Franklin & Marshall College Franklin & Marshall College

Center for Politics & Public Affairs

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Ridge: An Advantageous Bush Running Mate?

April 2000

America's favorite parlor game at the moment is let's pick the vice presidential running mate for the putative presidential candidates of both major parties. With nothing left of any importance to decide before the national nominating conventions this summer, the debate over vice presidential selection has become something of a media obsession. To continue the hype and hyperbole surrounding this national mania, we enter this discussion with some relevant information regarding how Pennsylvania Governor Tom Ridge might help Republican nominee George W. Bush carry Pennsylvania, with its 23 critically important electoral votes, this fall.

Various public opinion polls have shown that a Bush/Ridge ticket would help the Republicans carry Pennsylvania this fall. A recent Keystone Poll, conducted March 23-28, 2000 and taken among Democrats, shows how Ridge can help Bush with Democratic voters. The Republican ticket would have some appeal to socially conservative Democrats in Pennsylvania, sometimes known as "Reagan Democrats" or "Casey Democrats". The Casey reference here is to the supporters of Robert P. Casey, the highly successful and popular former Pennsylvania governor, whose son Bob Jr., is continuing the Casey legacy. Ridge seems to help most among the following groups of Democrats:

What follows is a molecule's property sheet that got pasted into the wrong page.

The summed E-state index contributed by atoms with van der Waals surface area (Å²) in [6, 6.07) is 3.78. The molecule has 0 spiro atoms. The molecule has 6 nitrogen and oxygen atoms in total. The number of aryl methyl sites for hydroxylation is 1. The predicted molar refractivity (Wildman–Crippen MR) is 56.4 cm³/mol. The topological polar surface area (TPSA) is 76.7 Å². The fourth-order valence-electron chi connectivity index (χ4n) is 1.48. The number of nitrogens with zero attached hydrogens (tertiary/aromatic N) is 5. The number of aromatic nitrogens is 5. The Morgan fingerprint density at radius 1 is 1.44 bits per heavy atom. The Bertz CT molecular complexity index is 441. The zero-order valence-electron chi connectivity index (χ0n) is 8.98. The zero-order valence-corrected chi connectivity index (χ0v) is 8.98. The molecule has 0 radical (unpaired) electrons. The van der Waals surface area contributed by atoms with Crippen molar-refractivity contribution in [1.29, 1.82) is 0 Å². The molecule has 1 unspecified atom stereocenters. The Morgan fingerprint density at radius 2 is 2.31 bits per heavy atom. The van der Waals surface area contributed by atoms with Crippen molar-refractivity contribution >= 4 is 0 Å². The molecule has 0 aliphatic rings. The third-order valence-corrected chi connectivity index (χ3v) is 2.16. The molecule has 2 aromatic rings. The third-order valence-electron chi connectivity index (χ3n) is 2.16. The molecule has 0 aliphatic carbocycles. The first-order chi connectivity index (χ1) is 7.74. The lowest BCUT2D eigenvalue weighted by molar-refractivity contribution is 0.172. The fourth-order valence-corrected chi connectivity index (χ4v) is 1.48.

1. Those living outside of Pittsburgh and in the Southwest

2. Conservatives
3. Married
4. College-educated
5. Born Again Christians
6. Opponents of Gun Control

These Democrats do, on occasion, vote Republican. In fact, these conservative Democrats are often a key element in determining which party's candidates win statewide elections. To some extent, Tom Ridge, U.S. Senator Rick Santorum, and Attorney General Mike Fisher owe their statewide victories to the defection of these Democrats to their candidacies. Conversely, Democratic nominees must hold on to this constituency, commonly considered the base Democratic vote, to win statewide elections. Also, appealing to conservative Democrats raises the possibility that moderate Republican voters, especially those living in the Philadelphia suburbs will vote for Democratic candidates. Bill Clinton's victories in 1992 and 1996, as well as Harris Wofford's stunning upset of Dick Thornburgh in the 1991 U.S. Senate election, point out conclusively that Democrats can win the Philadelphia suburbs, thus denying Republicans a core part of their base vote. The real question is whether a Bush/Ridge ticket can hold onto moderate Republicans and conservative Democrats at the same time. Time will tell.


G. Terry Madonna
Director, Center for Politics & Public Affairs
Chair and Professor, Department of Government
Millersville University

Berwood Yost
Director, Center for Opinion Research
Millersville University